Mar 052003
Authors: Liz King

A Heartbreaking Work of Staggering Genius

“A Heartbreaking Work of Staggering Genius” is at once a grand story and a mockery of itself. The author, Dave Eggers, has achieved a sharp mixture of wit, humor, observation and anger. The depth of his anger sharpens the relief and comedic effect of his acerbic, irreverent wit.

His harrowing story of the slow deterioration of his mother, whom he loses to cancer only a month after he loses his father, is made more powerful by the author’s willingness to explore humor in things humanity is afraid of. The center of Eggers’ tale lies in his relationship with his younger brother, Toph, whom he both worries incessantly about and then teases mercilessly. And it is this juxtaposition of a young man suddenly thrust into parenting and being parentless while coping with trying to live out his dreams that brings the story into focus.

But beyond the merit of the story, there is the incredible use of words and ideas that make certain parts of the book read more as poetry than prose

“I worry for us. I worry that any minute someone – the police, a child welfare agency, a health inspector, someone – will burst in and arrest me, or maybe just make fun of me, shove me around, call me bad names, and then take Toph away, will bring him somewhere where the house is kept clean, where laundry is done properly and frequently, where the parental figure or figures can cook and do so regularly, where there is no running around the house poking each other with sticks from the backyard.”

And besides, what other book contains a diagram of how to best slide in socks across someone’s house?

The Brothers Karamazov

Russian literature is an acquired taste. It tends to be rife with dark, foreboding overtones to match the bleak political, social and actual climates of Russia. “The Brothers Karamazov” by Fyodor Dostoevsky, while carrying that feeling, also plays like a murder mystery. On top of being a mystery the narrative takes an unemotional approach that is wholly different from current literary trends. Old Fyodor is the father of four of the main characters, three are legitimate and the last is an oft-abused epileptic bastard, who is a servant within his father’s household. The old man is a sensualist and terrible buffoon. He is murdered, but which of his children is the actual murderer? All four have motives but suspicion immediately falls on the oldest son, Dmitri, whom his father refused to give the inheritance he was owed.

In its more than 900 pages, Dostoevsky explores truths about humanity, life and about the existence of God. Frequently lurid, nightmarish, but always captivating, the novel plunges the reader into a sordid love triangle and a pathological obsession. This book is not for the light-weight reader and requires someone to dedicate a good portion of time to its comprehension. It is well worth the effort, if you have time.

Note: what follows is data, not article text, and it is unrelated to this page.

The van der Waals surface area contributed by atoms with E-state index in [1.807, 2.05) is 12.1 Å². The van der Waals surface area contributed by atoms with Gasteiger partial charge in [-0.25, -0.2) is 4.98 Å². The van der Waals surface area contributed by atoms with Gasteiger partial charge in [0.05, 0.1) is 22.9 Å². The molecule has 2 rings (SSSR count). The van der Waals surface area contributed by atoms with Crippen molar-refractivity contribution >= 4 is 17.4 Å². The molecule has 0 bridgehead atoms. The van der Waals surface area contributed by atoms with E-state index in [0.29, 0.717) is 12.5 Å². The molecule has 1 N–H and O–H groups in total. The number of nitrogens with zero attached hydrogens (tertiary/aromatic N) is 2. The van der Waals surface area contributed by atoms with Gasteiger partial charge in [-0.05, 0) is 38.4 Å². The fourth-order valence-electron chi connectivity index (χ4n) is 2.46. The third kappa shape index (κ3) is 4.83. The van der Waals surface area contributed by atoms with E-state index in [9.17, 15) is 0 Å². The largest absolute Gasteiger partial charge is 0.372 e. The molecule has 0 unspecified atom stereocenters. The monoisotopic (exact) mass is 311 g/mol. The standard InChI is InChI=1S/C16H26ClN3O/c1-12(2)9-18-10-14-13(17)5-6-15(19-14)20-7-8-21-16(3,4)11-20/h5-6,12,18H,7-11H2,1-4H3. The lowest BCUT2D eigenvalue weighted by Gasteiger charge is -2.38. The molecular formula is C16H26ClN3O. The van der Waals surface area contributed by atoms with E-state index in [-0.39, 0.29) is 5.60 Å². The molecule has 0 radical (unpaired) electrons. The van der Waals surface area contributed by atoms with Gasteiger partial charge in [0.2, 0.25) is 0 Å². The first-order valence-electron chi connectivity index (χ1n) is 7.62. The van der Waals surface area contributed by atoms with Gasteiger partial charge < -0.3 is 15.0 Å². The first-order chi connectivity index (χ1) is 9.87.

The Tale of Kieu

If you are tired of books that constantly present a Western viewpoint and are ready to read something less familiar, this book will more than suffice. “The Tale of Kieu” is the epic poem of Vietnam and since the early nineteenth century has stood unchallenged as Vietnam’s supreme literary masterpiece. Kieu is the heroine of the poem. The story follows her life from the beginning when she falls in love with her one true partner to a life full of abuses. While sad, the story ultimately is the triumph of a right, pure soul against the terrifying savages that are wrecked against it.

The poem provides an adept look at the psyche of the Vietnamese people who consider Kieu to embody them. It is her plights and final redemption that represents the country’s troubles and plights throughout history. While this is a translation from the original Vietnamese, the words flow smoothly and the interpretation borders on brilliant. Even if poetry is not a love, this book goes beyond that to provide a captivating story along with its lyrical sensibility. Be warned that this book references Chinese literature, history and myth, like Shakespeare references Greek culture, so a casual reading will leave many questions. But this book, like anything exotic, stays unusual until exposure transforms it to ordinary.

A Handmaid’s Tale

Margaret Atwood’s unique vision of future events and feminist outlook allow her to create the vivid nightmare of “A Handmaid’s Tale.” She uses several things to construct her riveting narrative. First is the ongoing conversation about environmental abuse which could produce sterility in humanity, the second is the feminist dialogue which occurred during the 60s and 70s, and lastly is the position of some women that eliminating displays of sexuality in women is acceptable because it decreases violence and abuse against them. Atwood feels that this instead supports patriarchy and becomes an excuse for the further subjugation of the female.

All three of these themes figure prominently into the book’s sharp satire. While humor is sparse, Atwood’s sharp, bitter jokes make a lonely staccato in the lyrical desolation of the tale. This book is not pleasant to read and it will not appeal to everyone. But it will make you think, think about the future of women, think about religion and think if any progress is really being made in sex relations and if it will hold during hard times.

Is there anything better than a book that makes you reconsider issues in a new way?

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